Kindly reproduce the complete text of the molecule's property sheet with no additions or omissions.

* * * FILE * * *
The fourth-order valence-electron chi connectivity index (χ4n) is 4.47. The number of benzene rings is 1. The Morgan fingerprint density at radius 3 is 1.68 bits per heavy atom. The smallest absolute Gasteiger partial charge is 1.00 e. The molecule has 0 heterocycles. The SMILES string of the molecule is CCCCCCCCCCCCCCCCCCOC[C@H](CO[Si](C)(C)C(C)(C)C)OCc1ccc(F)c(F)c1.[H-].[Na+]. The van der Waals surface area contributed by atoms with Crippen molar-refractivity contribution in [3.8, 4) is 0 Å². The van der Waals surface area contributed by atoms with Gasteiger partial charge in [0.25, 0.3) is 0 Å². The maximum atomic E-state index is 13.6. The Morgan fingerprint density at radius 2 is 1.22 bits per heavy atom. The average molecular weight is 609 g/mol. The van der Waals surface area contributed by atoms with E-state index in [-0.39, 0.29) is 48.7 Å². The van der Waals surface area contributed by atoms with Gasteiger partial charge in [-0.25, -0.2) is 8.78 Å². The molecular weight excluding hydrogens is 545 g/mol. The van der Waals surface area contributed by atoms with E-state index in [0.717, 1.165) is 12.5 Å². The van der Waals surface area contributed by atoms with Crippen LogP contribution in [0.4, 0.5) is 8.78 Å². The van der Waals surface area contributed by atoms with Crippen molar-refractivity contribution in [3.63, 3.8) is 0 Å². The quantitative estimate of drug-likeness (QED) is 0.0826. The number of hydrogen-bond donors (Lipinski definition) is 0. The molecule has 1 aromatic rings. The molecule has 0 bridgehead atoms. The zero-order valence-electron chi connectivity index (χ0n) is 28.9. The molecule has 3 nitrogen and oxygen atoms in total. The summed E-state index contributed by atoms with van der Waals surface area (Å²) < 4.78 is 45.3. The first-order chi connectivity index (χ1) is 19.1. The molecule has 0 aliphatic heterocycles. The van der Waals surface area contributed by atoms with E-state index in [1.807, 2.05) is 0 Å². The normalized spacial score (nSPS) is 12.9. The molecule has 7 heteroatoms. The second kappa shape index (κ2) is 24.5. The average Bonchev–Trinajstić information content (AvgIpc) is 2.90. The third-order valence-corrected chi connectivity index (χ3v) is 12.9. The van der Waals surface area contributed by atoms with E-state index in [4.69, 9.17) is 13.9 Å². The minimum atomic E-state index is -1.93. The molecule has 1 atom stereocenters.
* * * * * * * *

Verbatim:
The fourth-order valence-electron chi connectivity index (χ4n) is 4.47. The number of benzene rings is 1. The Morgan fingerprint density at radius 3 is 1.68 bits per heavy atom. The smallest absolute Gasteiger partial charge is 1.00 e. The molecule has 0 heterocycles. The SMILES string of the molecule is CCCCCCCCCCCCCCCCCCOC[C@H](CO[Si](C)(C)C(C)(C)C)OCc1ccc(F)c(F)c1.[H-].[Na+]. The van der Waals surface area contributed by atoms with Crippen molar-refractivity contribution in [3.8, 4) is 0 Å². The van der Waals surface area contributed by atoms with Gasteiger partial charge in [0.25, 0.3) is 0 Å². The maximum atomic E-state index is 13.6. The Morgan fingerprint density at radius 2 is 1.22 bits per heavy atom. The average molecular weight is 609 g/mol. The van der Waals surface area contributed by atoms with E-state index in [-0.39, 0.29) is 48.7 Å². The van der Waals surface area contributed by atoms with Gasteiger partial charge in [-0.25, -0.2) is 8.78 Å². The molecular weight excluding hydrogens is 545 g/mol. The van der Waals surface area contributed by atoms with E-state index in [0.717, 1.165) is 12.5 Å². The van der Waals surface area contributed by atoms with Crippen LogP contribution in [0.4, 0.5) is 8.78 Å². The van der Waals surface area contributed by atoms with Crippen molar-refractivity contribution in [3.63, 3.8) is 0 Å². The quantitative estimate of drug-likeness (QED) is 0.0826. The number of hydrogen-bond donors (Lipinski definition) is 0. The molecule has 1 aromatic rings. The molecule has 0 bridgehead atoms. The zero-order valence-electron chi connectivity index (χ0n) is 28.9. The molecule has 3 nitrogen and oxygen atoms in total. The summed E-state index contributed by atoms with van der Waals surface area (Å²) < 4.78 is 45.3. The first-order chi connectivity index (χ1) is 19.1. The molecule has 0 aliphatic heterocycles. The van der Waals surface area contributed by atoms with E-state index in [1.807, 2.05) is 0 Å². The normalized spacial score (nSPS) is 12.9. The molecule has 7 heteroatoms. The second kappa shape index (κ2) is 24.5. The average Bonchev–Trinajstić information content (AvgIpc) is 2.90. The third-order valence-corrected chi connectivity index (χ3v) is 12.9. The van der Waals surface area contributed by atoms with E-state index in [4.69, 9.17) is 13.9 Å². The minimum atomic E-state index is -1.93. The molecule has 1 atom stereocenters.